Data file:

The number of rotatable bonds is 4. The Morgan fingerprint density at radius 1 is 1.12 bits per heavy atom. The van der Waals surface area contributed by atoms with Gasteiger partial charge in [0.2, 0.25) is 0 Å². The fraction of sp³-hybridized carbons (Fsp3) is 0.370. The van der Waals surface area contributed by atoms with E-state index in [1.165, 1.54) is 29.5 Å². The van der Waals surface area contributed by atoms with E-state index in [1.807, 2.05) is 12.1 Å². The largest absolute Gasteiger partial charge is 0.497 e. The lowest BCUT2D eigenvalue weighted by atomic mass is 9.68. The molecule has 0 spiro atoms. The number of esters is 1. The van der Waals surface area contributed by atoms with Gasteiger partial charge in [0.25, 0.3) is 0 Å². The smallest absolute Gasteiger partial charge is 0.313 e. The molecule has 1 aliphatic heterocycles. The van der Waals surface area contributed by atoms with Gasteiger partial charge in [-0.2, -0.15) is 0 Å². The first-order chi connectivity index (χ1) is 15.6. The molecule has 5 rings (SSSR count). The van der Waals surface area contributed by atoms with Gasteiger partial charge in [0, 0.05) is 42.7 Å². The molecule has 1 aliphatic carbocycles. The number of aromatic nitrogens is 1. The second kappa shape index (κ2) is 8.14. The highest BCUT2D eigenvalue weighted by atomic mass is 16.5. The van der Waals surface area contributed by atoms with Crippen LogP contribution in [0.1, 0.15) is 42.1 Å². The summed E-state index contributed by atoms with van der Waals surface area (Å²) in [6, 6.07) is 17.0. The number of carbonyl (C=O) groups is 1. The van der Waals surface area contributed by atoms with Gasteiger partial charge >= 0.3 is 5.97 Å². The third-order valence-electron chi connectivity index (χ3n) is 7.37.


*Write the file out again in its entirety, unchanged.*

The number of rotatable bonds is 4. The Morgan fingerprint density at radius 1 is 1.12 bits per heavy atom. The van der Waals surface area contributed by atoms with Gasteiger partial charge in [0.2, 0.25) is 0 Å². The fraction of sp³-hybridized carbons (Fsp3) is 0.370. The van der Waals surface area contributed by atoms with E-state index in [1.165, 1.54) is 29.5 Å². The van der Waals surface area contributed by atoms with E-state index in [1.807, 2.05) is 12.1 Å². The largest absolute Gasteiger partial charge is 0.497 e. The lowest BCUT2D eigenvalue weighted by atomic mass is 9.68. The molecule has 0 spiro atoms. The number of esters is 1. The van der Waals surface area contributed by atoms with Gasteiger partial charge in [0.25, 0.3) is 0 Å². The smallest absolute Gasteiger partial charge is 0.313 e. The molecule has 1 aliphatic heterocycles. The van der Waals surface area contributed by atoms with Gasteiger partial charge in [-0.2, -0.15) is 0 Å². The first-order chi connectivity index (χ1) is 15.6. The molecule has 5 rings (SSSR count). The van der Waals surface area contributed by atoms with Gasteiger partial charge in [0, 0.05) is 42.7 Å². The molecule has 1 aliphatic carbocycles. The number of aromatic nitrogens is 1. The second kappa shape index (κ2) is 8.14. The highest BCUT2D eigenvalue weighted by atomic mass is 16.5. The van der Waals surface area contributed by atoms with Crippen LogP contribution in [0.1, 0.15) is 42.1 Å². The summed E-state index contributed by atoms with van der Waals surface area (Å²) in [6, 6.07) is 17.0. The number of carbonyl (C=O) groups is 1. The van der Waals surface area contributed by atoms with Gasteiger partial charge >= 0.3 is 5.97 Å². The third-order valence-electron chi connectivity index (χ3n) is 7.37.